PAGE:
Even if you happen to be a security expert, you're not a hundred security experts, or a thousand of them. We don't know how many people Apple has working on security, but it's more than one. Which means a hugely important thing you can do is follow their lead: when Apple or a developer updates something, take that update. Keep everything up to date, always.

That's a pain, and sometimes it's a real pain, as your Mac or your iPhone keep on nudging you to do it. Yet it's less of one than having to recover lost data later.

Also, it's something you can do to keep on top of problems and every time you are reminded like this, take a look at what Little Snitch is telling you is going on. Take a look at Private Browsing. We're not saying be vigilant, we're not saying you should give up your day job in order to nurse your Mac, but both you and we need to be more on our guards than we have ever had to be before.

-- William Gallagher (@WGallagher)
( Last edited by NewsPoster; Jun 13, 2016 at 10:25 AM. )
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Jun 10, 2016, 03:46 PM
"...we've taken an apparently-erased disk, and restored the contents as if by magic. That was a long time ago, it was on a Mac Classic, and the previous owner popped back to tell us something just as his files appeared on the screen.

Anyway. It's harder to do now, but not substantially so."

This is a pretty extreme claim, and I'd like to see some documentation of it rather than a 30-year-old anecdote from a hard drive with less storage than the firmware on a modern Mac.

If I tell Disk Utility, or an equivalent tool like SoftRAID or whatnot, to write an entire pass of garbage data to a 2TB hard drive, how, exactly, is it "not substantially harder" to retrieve a password from that drive? It's been demonstrated in experiments that with fancy magnetic microscopy you can retrieve some fraction of the "erased" data from a drive several generations back, but unless the CIA has pulled it off in a locked room full of millions of dollars of technology, no one has ever demonstrated retrieving useful specific data from a modern hard drive that's been overwritten, much less *all* of the useful data, as opposed to randomly distributed fragments that are far more likely to contain a chunk of video or standard system files than a password or financial information.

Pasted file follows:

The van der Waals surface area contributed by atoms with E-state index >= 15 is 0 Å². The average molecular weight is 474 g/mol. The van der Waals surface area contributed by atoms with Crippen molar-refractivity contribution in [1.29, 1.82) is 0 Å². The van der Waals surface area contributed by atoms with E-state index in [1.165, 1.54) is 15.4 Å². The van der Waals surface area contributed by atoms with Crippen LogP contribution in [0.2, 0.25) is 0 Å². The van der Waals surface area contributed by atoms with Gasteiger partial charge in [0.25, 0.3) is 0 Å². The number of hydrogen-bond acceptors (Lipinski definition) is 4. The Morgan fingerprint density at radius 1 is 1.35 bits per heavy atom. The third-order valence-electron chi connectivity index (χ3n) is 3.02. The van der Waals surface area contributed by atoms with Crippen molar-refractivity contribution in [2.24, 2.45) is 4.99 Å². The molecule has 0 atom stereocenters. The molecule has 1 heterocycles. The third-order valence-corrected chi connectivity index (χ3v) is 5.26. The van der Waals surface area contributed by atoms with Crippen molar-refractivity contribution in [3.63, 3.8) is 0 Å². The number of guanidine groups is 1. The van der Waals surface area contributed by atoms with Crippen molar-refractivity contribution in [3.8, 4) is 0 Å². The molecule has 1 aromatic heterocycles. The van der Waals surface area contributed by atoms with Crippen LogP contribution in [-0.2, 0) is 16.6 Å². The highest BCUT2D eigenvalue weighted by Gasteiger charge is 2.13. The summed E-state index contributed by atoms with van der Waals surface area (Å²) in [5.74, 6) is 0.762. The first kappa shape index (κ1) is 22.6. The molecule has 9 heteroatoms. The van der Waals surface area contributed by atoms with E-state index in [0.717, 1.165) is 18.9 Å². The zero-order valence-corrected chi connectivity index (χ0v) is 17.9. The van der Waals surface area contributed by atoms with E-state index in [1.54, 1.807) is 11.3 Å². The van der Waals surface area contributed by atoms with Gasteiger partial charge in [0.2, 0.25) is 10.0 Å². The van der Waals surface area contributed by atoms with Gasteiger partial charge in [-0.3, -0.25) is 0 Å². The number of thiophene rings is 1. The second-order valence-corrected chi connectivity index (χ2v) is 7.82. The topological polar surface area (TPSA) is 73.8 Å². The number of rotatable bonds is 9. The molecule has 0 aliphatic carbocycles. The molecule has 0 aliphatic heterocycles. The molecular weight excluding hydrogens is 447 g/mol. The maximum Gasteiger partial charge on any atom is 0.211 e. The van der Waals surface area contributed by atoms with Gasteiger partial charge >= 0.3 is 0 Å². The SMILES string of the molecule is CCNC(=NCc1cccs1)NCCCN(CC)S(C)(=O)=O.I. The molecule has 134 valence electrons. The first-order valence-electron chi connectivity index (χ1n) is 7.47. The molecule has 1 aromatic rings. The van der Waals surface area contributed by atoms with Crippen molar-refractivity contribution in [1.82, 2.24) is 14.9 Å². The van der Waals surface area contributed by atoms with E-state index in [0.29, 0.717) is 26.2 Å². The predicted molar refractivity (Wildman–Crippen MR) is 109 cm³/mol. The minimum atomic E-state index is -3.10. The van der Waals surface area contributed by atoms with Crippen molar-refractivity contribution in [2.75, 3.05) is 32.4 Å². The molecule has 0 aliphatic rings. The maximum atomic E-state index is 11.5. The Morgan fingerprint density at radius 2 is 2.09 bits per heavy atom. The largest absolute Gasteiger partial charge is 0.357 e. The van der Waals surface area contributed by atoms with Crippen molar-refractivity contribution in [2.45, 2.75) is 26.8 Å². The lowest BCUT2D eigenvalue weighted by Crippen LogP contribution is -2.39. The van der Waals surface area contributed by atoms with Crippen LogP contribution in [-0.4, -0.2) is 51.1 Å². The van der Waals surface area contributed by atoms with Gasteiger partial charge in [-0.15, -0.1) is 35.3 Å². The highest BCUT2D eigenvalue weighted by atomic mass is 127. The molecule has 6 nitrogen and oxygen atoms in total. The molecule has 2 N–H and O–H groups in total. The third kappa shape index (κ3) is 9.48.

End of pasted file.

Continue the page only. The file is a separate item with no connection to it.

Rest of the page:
Heck, even with 50% of the blocks on a drive retrieved, randomly distributed, figuring on what's a financial document buried in the terabyte of video data, OS files, app data, and spam emails is not a trivial proposition.

I'm not saying someone incompetent might not select "Erase" without any security options, which is most definitely recoverable (with some effort), or just put files in the trash and select "empty trash" instead of "secure empty trash", but if the person erasing has any idea at all what they're doing I would like to know where the evidence is that I need to mechanically destroy my hard drive to be sure anyone outside the NSA can't get to files I overwrote.

I mean, the US DoD is okay selling hard drives that have been wiped (I've bought them--a lot of cheap refurb office computers I've bought have a DoD sticker on the drive certifying it's been erased). I'm sure they didn't contain top-secret data, but I'm also pretty sure the DoD wouldn't be okay with just handing out their office machines to random strangers who shop on Newegg.
Mike Wuerthele
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Jun 10, 2016, 04:24 PM
I believe William was just referring to formatting the drive, as opposed to a specific secure erase. I'll inquire.
William Gallagher
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Jun 10, 2016, 04:35 PM
I was. Not that I have statistics in it but but in my experience most people, most of the time, just chose erase. People don't know what the secure option is and they don't need it in order to wipe the disc, so they don't.
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Jun 10, 2016, 05:28 PM
Not only should people be aware of the difference between "Erase" and "Secure Erase" when talking about formatting a drive (not emptying the trash), but they should also be aware of the amount of time it takes to do both.

"Erase" takes moments. Sometimes a few long moments, but moments nonetheless.

"Secure Erase" takes FOREVER. Depending on the size and speed of the drive and driver interface, as well as the number of passes specified, it could take anywhere from hours to a day or more.
Charles Martin
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Jun 10, 2016, 07:38 PM
Well, to be more accurate, 1-pass secure erase (zeroing out) doesn't take that long -- maybe an hour or less for most drives. 7-pass? Oh yeah, leave that over the weekend. 35-pass? You're insane, and your drive will be all clean by Christmas -- if you start now.
Charles Martin
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Jun 11, 2016, 12:01 AM
Why no mention of enabling two-factor auth, where available?